SIDS is the sudden and unexplained death of an infant under 1 year of age. Its exact cause isn't known.
The new study, published in Pediatrics, comes a year after the American Academy of Pediatrics issued its latest SIDS prevention recommendations.
Take a moment to review those recommendations:
The new study doesn't prove that bed-sharing causes SIDS. But it links bed sharing to several SIDS risk factors.
The study focuses on 239 New Jersey babies who died of SIDS between 1996 and 2000. Data came from the SIDS Center of New Jersey at the University of Medicine and Dentistry of New Jersey-Robert Wood Johnson Medical School.
That's where researcher Barbara Ostfeld, Ph.D., works. Ostfeld's team found that 39% of the babies died of SIDS while sharing a bed or couch.
"Bed-sharing with respect to SIDS is a controversial topic," write the researchers.
They didn't try to explain why the babies died of SIDS. Instead, they looked for patterns among bed-sharing babies who died of SIDS. Those babies were more likely to have been put to sleep on their sides. That's an "unstable sleep position," the researchers note.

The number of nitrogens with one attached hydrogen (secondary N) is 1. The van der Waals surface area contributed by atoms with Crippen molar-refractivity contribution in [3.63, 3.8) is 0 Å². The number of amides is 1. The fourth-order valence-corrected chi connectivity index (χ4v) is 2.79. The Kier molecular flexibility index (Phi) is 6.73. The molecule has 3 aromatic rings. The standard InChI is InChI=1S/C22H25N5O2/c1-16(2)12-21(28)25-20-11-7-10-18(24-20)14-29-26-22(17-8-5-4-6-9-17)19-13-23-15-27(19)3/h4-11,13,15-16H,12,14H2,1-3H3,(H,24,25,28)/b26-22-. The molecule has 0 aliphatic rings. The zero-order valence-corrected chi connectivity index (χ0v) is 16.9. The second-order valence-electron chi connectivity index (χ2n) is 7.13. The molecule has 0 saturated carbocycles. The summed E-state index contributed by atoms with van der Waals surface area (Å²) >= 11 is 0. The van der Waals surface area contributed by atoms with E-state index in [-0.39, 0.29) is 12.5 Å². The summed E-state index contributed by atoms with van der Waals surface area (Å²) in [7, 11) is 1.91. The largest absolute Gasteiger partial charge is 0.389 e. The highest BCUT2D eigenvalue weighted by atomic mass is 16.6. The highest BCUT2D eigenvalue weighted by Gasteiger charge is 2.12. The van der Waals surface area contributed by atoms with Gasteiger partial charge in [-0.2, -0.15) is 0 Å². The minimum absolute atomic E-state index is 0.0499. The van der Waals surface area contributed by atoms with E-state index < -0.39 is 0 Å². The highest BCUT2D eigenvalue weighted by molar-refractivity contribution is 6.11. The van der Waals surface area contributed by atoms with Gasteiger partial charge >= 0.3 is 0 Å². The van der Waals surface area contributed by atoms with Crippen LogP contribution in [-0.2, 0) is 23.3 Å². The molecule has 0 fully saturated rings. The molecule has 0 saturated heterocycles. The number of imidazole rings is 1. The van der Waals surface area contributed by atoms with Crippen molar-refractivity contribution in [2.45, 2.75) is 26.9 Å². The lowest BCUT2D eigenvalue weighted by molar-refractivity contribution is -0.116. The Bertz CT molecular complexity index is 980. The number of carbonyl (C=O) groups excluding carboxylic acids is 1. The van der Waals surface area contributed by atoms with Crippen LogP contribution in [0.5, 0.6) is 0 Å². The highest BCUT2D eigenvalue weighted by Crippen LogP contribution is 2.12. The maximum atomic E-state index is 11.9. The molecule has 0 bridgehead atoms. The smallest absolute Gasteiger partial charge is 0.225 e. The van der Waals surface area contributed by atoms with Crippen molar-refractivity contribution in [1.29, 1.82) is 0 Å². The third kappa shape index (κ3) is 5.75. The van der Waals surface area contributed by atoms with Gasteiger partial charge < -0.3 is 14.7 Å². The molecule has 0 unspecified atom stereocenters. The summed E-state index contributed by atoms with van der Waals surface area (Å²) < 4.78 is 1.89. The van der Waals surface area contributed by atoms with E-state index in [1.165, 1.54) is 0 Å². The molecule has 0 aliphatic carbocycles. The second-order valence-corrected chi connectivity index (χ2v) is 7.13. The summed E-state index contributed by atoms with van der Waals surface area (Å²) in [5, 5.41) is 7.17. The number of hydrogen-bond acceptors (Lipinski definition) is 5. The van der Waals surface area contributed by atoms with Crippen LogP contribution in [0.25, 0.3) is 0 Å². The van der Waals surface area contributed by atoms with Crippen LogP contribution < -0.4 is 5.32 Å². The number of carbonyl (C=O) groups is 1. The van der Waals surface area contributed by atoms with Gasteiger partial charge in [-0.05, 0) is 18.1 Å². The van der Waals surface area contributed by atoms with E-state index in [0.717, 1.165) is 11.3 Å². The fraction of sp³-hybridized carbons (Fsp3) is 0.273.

The bed-sharing babies who died of SIDS were also more likely to have sleep risks like sleeping with soft, loose bedding (such as pillows, quilts, or blankets), or to have slept in the same bed as other kids. Those babies were also more likely to be black, have a mother less than 19 years of age, and a mother who smoked.
The study doesn't show whether household income affected SIDS risk, or whether the findings apply to other babies who die of SIDS.
SOURCES: Ostfeld, B. Pediatrics, November 2006; Vol. 118: pp. 2051-2059. American Academy of Pediatrics Task Force on Sudden Infant Death Syndrome, Pediatrics, November 2005; Vol. 116: pp. 1245-1255. News release, American Academy of Pediatrics.
By Miranda Hitti
Reviewed by Louise Chang, M.D